How: Charcuterie Board

If you google “charcuterie board” you will come up with a heap of elaborate, colourful, very impressive looking spreads, artfully arranged on large beautiful stained wood boards or platters. Which looks intimidating! So what is a charcuterie platter, can you put one together yourself and how is it something that can make chartering a boat easier?

Pronounced shahr-cute-uh-ree, it is actually a French word for smoked, dry-cured or cooked meats. And it has come to be a very fancy word for something that I grew up calling the humble cheese board. When I was a kid, a fancy cheese board that Mum would make at home generally had a wheel of supermarket brie on it, accompanied by fancy store bought crackers. And some pickled onions if we had some in the pantry. We have certainly come a long way since then!

Having worked on yachts for the past four years here in Croatia, I have come to a much more flexible understanding of this kind of eating, and have found a very happy medium between the lofty charcuterie platter and the good old cheese board. Food here in Croatia is wonderfully unpretentious for the most part and this is very much reflected in how they serve and eat their cured meats and cheeses. Namely sliced on a platter, often drizzled generously in local olive oil and served with bread. Easy, unfussy and very satisfying! This approach also goes for freshly grilled sardines, and many other finger foods that Croatians are traditionally fond of.

I like to emulate this unfussy approach and add my own flair because I find charcuterie/cheese boards so convenient for eating on the boat! It is a colourful and attractive way to present food and the sharing factor means that each person can eat to his or her own fill without feeling rude about taking seconds or leaving food on their plates. I really find that this style of eating goes hand in hand with the relaxed casual atmosphere of a sailing holiday. And you will find many items in your Fresh Box that I love to put on my boards! Such as:

  • cured meats like kulen, pršut or other salami style sausages, sliced 
  • motar (or local capers if you can find them!)
  • olives
  • fresh raw vegetables, cut up into sticks or bite-sized pieces
  • small fruits whole or larger fruits sliced up. I particularly love berries, grapes, nectarines, mandarins or fresh/dried figs depending on what is in season
  • pickled gherkins or onions
  • hard boiled eggs
  • sliced cheeses
  • nuts

and so much more! Don’t forget the bread on the side, and a generous drizzle of olive oil if you’re feeling Mediterranean.

A board like this is ideal to use up the last few gherkins in the jar, leftovers from dinner, fruit that might be very ripe, or the awesome seasonal gems that you found at the local market. For oily items like olives, see if you can find a small bowl or container to put them in before you place them the board. Just in case someone doesn’t want olive taste on their grapes! I love to make my boards colourful and varied, making sure that there is something on the platter to please everyone on board, even the kids. And local ajvar is a great way to add a pop of colour, as well as a great dip for raw vegetables.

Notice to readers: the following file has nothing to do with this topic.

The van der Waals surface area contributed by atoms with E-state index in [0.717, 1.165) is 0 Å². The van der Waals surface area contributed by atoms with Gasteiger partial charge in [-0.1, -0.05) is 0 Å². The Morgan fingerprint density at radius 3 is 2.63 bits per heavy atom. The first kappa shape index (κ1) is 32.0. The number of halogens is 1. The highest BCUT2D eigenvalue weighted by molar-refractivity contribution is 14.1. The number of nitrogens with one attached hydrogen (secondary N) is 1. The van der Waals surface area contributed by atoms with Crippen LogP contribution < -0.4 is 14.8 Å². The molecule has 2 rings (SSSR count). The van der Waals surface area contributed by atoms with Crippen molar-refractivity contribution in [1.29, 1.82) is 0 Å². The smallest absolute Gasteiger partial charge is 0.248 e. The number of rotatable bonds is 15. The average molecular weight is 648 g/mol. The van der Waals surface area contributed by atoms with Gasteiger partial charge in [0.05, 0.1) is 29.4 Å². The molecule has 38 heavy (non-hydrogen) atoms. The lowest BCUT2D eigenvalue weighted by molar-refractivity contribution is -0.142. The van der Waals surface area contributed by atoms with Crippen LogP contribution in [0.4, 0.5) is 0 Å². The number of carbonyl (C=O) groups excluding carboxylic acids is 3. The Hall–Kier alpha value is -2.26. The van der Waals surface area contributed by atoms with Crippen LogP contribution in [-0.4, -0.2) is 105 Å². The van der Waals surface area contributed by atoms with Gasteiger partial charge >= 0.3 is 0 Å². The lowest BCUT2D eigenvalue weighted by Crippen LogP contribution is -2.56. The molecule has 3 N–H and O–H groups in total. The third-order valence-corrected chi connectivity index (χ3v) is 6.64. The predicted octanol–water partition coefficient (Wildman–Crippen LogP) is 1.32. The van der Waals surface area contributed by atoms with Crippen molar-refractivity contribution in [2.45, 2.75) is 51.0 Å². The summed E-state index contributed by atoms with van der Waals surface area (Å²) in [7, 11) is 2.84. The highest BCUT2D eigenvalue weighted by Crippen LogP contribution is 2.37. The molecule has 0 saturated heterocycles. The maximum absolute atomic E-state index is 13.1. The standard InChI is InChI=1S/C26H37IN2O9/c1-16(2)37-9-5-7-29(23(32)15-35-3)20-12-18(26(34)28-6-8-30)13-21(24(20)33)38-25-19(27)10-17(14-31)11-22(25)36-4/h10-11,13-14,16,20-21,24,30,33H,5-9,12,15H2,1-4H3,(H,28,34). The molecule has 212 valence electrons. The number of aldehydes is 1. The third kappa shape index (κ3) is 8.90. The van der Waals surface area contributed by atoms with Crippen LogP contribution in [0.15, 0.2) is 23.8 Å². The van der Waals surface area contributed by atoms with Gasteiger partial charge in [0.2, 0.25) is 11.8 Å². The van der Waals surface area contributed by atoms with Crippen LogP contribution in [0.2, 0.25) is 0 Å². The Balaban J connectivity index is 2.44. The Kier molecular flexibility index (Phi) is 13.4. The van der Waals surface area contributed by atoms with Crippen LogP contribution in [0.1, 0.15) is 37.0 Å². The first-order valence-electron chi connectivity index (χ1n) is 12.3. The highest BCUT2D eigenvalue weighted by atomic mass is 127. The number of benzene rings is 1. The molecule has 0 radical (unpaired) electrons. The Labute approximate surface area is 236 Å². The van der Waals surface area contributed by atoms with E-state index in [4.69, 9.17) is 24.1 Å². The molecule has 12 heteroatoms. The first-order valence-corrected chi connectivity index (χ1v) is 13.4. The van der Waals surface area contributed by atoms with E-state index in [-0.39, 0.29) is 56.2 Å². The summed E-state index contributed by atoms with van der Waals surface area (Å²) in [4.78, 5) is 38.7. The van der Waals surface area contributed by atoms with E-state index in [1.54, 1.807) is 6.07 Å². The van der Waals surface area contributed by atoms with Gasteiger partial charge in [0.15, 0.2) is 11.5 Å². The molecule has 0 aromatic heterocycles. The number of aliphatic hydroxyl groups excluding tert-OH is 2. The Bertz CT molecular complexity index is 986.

And remember, it doesn’t need to be served on a Pinterest worthy hand cut wooden board. A large plate or tray will do just as well, or even a series of smaller boards or plates if that is what you have in your kitchen or galley. The idea is having lots of options laid out in a sit-down buffet style, cut into small or bite sized pieces, so that everyone can help themselves to the food and build their own meals! This is also a great way of serving breakfast or lunch on the boat if you have crew members who might be particularly fussy eaters or have to think about dietary restrictions such as gluten intolerance or allergies. If you are preparing food for anyone with food allergies, please be aware of cross contamination. Cutting bread last and serving it on a separate plate (or a basket is cute and very Mediterranean!) helps out anyone who is gluten-free, and cutting/preparing any meat products after all other items is a courtesy to any vegetarians or vegans that you may have on board.

Practice putting together a charcuterie/cheese board at home before you set off on your sailing holiday. It means less dishes to wash, less prep time and will get everyone anticipating the holiday coming up. It will contribute to the relaxed atmosphere on board the boat and give everyone a chance to sample some local foods that they may not have tried before. 

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